- The Washington Times - Wednesday, February 5, 2003

A move is under way to oust California Gov. Gray Davis and hold a special election this summer that, if successful, would change the face of the 2004 electoral map.
The recall of Mr. Davis, a Democrat who was elected in November to a second term as governor of the nation’s largest state, is being spearheaded by People’s Advocacy. The nonprofit group is headed by Sacramento anti-tax activist Ted Costa, who claims credit for 12 successful state ballot initiatives.
“This is more than recalling the governor,” Mr. Costa said. “It’s the people of California saying we are sick and tired of being asked to pay the bills for everything he comes up with. … We are recalling him for gross mismanagement of the state’s finances,” he said.
Mr. Davis’ unpopularity stems from his perceived mismanagement of the state’s energy needs, as well as his move to raise the sales tax and cut popular programs because of a record budget deficit that, over the next 18 months, is estimated to reach between $26 billion and $35 billion.
Mr. Davis won re-election in November with a 48 percent plurality, despite a poorly run campaign by Republican challenger Bill Simon and opposition from powerful Democratic interest groups in the state, including the teachers union.
Now many voters are angry because they feel the governor has deceived them on the budget.
“It became headline news when, a few days after getting re-elected, Davis finally admitted the deficit was bigger than he had admitted going into the election,” said Shawn Steel, the California Republican party chairman, whose term expires later this month.
Mr. Steel said he then began pushing for recall, circulating the idea at the Conservative Political Action Conference in Washington over the last week and among party officials and lawmakers back home this week.
Recall petitions in California have succeeded against numerous officeholders, including the late Rose Bird. In 1986, angry voters ousted her as chief justice of the state Supreme Court for repeatedly voting to overturn death sentences.
He says his organization, which was co-founded by Paul Gann, “also qualified and passed a term-limits initiative and an initiative to make English the official language of California.”
In an odd twist, Mr. Costa, a Republican, once worked with Mr. Davis to pass a statewide ballot initiative. Proposition 162 was passed in 1992 to stop Republican Gov. Pete Wilson from financing state spending by dipping into the Public Employees Retirement System, which had $160 billion in it at the time.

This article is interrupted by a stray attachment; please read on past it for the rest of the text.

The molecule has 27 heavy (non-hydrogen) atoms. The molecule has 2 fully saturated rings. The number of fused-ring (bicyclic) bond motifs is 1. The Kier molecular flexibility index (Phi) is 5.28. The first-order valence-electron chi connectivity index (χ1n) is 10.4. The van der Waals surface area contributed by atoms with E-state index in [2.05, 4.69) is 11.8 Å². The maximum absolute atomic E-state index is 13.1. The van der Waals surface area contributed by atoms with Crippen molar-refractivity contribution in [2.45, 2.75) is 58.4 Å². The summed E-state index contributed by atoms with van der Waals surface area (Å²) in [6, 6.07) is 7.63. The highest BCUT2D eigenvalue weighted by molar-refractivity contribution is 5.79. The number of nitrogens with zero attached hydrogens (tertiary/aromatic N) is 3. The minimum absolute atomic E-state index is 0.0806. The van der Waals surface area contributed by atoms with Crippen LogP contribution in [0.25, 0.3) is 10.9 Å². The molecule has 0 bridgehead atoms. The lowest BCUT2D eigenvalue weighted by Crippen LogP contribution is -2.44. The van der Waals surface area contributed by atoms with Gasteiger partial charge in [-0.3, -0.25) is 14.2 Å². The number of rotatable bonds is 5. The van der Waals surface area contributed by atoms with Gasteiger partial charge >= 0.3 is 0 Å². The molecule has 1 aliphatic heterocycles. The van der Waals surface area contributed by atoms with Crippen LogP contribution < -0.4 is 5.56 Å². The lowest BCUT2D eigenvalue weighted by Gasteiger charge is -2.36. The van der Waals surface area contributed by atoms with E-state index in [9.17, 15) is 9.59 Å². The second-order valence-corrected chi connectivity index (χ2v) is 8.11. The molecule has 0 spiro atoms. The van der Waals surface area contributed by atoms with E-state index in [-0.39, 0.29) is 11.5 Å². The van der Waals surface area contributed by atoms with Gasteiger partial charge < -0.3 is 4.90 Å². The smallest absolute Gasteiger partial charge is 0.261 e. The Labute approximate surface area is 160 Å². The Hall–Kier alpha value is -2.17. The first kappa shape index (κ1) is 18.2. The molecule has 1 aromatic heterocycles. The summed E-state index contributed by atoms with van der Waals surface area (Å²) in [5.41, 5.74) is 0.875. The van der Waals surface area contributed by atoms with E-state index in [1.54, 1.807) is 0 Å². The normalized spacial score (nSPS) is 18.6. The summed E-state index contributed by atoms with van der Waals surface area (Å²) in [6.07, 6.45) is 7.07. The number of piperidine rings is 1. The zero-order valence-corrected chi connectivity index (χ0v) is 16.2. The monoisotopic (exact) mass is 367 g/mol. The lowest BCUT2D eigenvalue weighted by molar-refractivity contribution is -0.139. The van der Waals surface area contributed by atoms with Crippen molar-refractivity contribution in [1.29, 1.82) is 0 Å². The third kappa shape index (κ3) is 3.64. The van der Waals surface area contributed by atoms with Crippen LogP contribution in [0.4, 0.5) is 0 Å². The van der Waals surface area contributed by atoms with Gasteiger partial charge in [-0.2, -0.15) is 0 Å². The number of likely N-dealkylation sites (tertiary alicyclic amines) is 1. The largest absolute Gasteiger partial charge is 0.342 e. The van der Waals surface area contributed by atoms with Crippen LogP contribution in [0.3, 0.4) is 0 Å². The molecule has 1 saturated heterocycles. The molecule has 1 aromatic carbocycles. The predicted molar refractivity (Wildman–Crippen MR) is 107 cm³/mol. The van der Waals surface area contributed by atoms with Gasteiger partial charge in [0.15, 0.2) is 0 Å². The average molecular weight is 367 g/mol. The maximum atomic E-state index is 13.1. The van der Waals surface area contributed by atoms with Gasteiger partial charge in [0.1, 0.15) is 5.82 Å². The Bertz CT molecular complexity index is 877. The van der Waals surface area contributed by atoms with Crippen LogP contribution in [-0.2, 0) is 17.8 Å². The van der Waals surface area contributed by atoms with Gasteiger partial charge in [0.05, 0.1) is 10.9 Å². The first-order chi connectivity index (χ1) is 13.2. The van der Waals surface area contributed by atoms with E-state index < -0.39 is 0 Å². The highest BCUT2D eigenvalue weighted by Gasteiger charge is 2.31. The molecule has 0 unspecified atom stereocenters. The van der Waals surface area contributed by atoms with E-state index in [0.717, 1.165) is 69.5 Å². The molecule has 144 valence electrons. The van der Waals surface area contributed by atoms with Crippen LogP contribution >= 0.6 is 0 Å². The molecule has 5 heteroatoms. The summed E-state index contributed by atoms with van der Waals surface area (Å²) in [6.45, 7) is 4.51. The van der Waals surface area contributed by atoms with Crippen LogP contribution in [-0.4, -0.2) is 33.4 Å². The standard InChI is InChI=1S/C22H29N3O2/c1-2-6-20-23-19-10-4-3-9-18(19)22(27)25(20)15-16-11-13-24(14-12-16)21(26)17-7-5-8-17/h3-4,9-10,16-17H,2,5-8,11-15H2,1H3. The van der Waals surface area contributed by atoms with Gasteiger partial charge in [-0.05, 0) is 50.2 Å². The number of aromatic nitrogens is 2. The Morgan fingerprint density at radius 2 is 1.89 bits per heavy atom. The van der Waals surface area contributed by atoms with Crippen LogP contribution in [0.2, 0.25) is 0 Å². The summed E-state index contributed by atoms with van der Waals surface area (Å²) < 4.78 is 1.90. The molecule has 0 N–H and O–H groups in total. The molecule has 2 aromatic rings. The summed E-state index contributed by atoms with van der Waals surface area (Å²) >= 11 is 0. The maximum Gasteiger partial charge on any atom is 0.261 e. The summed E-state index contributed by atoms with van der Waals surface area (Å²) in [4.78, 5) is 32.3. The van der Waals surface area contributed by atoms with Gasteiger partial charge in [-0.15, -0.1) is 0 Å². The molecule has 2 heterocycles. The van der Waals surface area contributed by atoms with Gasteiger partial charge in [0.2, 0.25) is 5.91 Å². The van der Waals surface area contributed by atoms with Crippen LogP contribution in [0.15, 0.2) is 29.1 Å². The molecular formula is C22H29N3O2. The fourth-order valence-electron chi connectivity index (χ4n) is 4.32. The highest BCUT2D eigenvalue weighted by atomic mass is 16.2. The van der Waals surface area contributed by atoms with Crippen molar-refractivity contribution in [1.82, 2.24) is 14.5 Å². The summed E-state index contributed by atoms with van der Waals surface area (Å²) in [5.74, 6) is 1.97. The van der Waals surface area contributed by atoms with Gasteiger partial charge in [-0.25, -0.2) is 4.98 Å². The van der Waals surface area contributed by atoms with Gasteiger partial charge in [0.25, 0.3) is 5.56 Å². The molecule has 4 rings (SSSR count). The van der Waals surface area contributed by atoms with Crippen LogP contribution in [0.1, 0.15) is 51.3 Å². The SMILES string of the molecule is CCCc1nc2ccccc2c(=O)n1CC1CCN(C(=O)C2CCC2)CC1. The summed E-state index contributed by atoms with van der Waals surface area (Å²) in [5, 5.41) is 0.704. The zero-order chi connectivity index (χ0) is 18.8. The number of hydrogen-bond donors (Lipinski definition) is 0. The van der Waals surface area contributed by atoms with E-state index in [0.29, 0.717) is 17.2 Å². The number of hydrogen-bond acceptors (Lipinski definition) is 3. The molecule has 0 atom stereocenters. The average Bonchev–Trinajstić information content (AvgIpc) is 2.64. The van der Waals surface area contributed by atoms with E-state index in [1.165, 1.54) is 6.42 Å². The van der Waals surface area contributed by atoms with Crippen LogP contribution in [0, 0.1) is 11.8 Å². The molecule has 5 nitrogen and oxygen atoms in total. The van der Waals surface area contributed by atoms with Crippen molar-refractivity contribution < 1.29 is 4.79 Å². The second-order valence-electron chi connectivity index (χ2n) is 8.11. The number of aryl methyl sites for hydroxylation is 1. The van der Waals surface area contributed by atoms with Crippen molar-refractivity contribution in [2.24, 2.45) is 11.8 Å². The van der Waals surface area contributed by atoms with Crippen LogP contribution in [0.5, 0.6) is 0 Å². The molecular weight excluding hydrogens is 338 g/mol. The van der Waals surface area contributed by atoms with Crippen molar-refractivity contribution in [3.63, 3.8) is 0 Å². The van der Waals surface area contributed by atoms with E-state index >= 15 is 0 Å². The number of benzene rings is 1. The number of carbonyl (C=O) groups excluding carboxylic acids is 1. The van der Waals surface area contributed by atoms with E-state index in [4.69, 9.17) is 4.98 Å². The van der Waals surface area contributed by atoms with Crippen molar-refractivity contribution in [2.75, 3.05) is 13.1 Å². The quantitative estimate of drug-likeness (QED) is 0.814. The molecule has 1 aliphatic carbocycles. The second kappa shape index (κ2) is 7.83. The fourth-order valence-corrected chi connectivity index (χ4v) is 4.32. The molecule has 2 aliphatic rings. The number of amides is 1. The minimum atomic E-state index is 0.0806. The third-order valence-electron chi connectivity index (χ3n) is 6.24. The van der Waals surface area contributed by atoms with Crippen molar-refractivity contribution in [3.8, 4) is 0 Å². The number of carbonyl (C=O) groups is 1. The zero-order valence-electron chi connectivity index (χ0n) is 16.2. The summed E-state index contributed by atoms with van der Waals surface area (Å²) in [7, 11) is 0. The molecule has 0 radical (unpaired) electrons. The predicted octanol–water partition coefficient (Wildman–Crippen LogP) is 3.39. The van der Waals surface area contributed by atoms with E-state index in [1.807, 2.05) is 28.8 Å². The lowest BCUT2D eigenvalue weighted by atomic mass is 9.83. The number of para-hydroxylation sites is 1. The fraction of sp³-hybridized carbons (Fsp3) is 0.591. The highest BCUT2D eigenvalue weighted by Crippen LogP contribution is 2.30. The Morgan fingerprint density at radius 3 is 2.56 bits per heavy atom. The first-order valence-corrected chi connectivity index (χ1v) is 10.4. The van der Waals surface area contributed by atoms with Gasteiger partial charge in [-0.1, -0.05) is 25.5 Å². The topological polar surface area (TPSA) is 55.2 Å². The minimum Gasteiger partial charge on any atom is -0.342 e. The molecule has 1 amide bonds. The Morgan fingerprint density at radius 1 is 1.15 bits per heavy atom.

“We are a nonpartisan effort, even though the governor will say we are a partisan operation,” Mr. Costa said. “But we worked with Davis to go after Wilson, we recalled Paul Harcher, a Republican assemblyman for voting to raise taxes. And if the Republicans in the General Assembly vote now for higher taxes and refuse to balance this budget, we’ll be recalling them too.”
Mr. Costa said that within a few hours of announcing his recall petition on a Sacramento radio station yesterday, People’s Advocacy garnered more than 400 signatures, far more than needed to file a notice of recall with the secretary of state’s office in Sacramento.
Under California’s constitution, a petition to get the recall process started will have to gather about 12 percent of the votes cast in the election for governor, or close to 900,000. Mr. Costa has gathered more than 1 million signatures for previous ballot initiatives.
Once those signatures are certified by the secretary of state, the lieutenant governor is required to schedule a special election within 180 days of the original filing. Mr. Costa estimated a special election could take place in July or August, with no limit on the number of candidates who could be on the ballot.
The candidate emerging with a plurality of votes would be the new governor of California going into the 2004 presidential elections.
California election analysts say a candidate with as little as 2 percent of the votes could win if many candidates qualify for the ballot.
To maximize its chances of winning, each party will likely try to agree on a single well-known candidate, Mr. Costa said. He suggested the Republicans might go with Hollywood actor Arnold Schwarzenegger, while Democrats could choose their top vote-getter, Sen. Dianne Feinstein.

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